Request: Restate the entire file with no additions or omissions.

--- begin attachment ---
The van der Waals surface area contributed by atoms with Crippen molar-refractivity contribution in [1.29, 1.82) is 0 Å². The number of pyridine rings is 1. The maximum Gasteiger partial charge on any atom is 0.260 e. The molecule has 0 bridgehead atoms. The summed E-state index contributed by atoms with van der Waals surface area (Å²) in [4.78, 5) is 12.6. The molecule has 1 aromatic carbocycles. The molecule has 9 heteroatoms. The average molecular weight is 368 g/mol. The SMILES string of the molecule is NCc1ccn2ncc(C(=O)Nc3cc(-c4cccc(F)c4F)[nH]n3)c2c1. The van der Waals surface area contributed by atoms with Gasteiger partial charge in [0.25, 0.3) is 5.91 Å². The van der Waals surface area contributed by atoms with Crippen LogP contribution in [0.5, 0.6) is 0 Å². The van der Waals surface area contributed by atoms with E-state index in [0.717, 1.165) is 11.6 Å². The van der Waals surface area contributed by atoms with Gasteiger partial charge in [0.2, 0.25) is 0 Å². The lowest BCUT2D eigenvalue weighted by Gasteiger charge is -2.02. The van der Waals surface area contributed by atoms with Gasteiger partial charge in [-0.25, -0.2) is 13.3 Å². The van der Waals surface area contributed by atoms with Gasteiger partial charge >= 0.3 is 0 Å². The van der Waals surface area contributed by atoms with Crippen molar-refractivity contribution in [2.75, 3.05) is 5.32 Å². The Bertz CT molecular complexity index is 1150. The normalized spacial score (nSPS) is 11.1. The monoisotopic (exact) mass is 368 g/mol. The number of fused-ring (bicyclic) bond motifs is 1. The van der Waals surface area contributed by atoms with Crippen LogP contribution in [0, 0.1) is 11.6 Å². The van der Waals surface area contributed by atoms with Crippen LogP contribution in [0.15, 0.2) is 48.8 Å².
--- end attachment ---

The van der Waals surface area contributed by atoms with Crippen molar-refractivity contribution in [1.29, 1.82) is 0 Å². The number of pyridine rings is 1. The maximum Gasteiger partial charge on any atom is 0.260 e. The molecule has 0 bridgehead atoms. The summed E-state index contributed by atoms with van der Waals surface area (Å²) in [4.78, 5) is 12.6. The molecule has 1 aromatic carbocycles. The molecule has 9 heteroatoms. The average molecular weight is 368 g/mol. The SMILES string of the molecule is NCc1ccn2ncc(C(=O)Nc3cc(-c4cccc(F)c4F)[nH]n3)c2c1. The van der Waals surface area contributed by atoms with Gasteiger partial charge in [0.25, 0.3) is 5.91 Å². The van der Waals surface area contributed by atoms with Crippen LogP contribution in [0.5, 0.6) is 0 Å². The van der Waals surface area contributed by atoms with E-state index in [0.717, 1.165) is 11.6 Å². The van der Waals surface area contributed by atoms with Gasteiger partial charge in [0.2, 0.25) is 0 Å². The lowest BCUT2D eigenvalue weighted by Gasteiger charge is -2.02. The van der Waals surface area contributed by atoms with Gasteiger partial charge in [-0.25, -0.2) is 13.3 Å². The van der Waals surface area contributed by atoms with Gasteiger partial charge >= 0.3 is 0 Å². The van der Waals surface area contributed by atoms with Crippen molar-refractivity contribution in [2.75, 3.05) is 5.32 Å². The Bertz CT molecular complexity index is 1150. The normalized spacial score (nSPS) is 11.1. The monoisotopic (exact) mass is 368 g/mol. The number of fused-ring (bicyclic) bond motifs is 1. The van der Waals surface area contributed by atoms with Crippen LogP contribution in [0, 0.1) is 11.6 Å². The van der Waals surface area contributed by atoms with Crippen LogP contribution in [0.15, 0.2) is 48.8 Å².